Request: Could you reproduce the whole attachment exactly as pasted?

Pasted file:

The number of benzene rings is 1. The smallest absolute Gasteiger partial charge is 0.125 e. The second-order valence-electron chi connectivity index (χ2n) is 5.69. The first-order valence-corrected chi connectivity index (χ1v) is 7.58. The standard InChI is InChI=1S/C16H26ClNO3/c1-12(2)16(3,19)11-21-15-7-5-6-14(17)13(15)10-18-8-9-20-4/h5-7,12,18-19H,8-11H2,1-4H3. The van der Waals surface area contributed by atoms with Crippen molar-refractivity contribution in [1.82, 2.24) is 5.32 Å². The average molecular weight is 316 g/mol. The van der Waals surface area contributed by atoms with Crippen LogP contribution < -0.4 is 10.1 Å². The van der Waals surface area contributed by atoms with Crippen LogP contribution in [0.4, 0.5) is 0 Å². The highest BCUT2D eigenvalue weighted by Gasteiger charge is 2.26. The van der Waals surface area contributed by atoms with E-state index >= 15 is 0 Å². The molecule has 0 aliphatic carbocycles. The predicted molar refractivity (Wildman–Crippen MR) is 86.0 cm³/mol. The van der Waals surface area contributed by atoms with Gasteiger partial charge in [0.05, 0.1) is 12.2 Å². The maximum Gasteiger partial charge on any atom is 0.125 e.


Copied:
The number of benzene rings is 1. The smallest absolute Gasteiger partial charge is 0.125 e. The second-order valence-electron chi connectivity index (χ2n) is 5.69. The first-order valence-corrected chi connectivity index (χ1v) is 7.58. The standard InChI is InChI=1S/C16H26ClNO3/c1-12(2)16(3,19)11-21-15-7-5-6-14(17)13(15)10-18-8-9-20-4/h5-7,12,18-19H,8-11H2,1-4H3. The van der Waals surface area contributed by atoms with Crippen molar-refractivity contribution in [1.82, 2.24) is 5.32 Å². The average molecular weight is 316 g/mol. The van der Waals surface area contributed by atoms with Crippen LogP contribution < -0.4 is 10.1 Å². The van der Waals surface area contributed by atoms with Crippen LogP contribution in [0.4, 0.5) is 0 Å². The highest BCUT2D eigenvalue weighted by Gasteiger charge is 2.26. The van der Waals surface area contributed by atoms with E-state index >= 15 is 0 Å². The molecule has 0 aliphatic carbocycles. The predicted molar refractivity (Wildman–Crippen MR) is 86.0 cm³/mol. The van der Waals surface area contributed by atoms with Gasteiger partial charge in [0.05, 0.1) is 12.2 Å². The maximum Gasteiger partial charge on any atom is 0.125 e.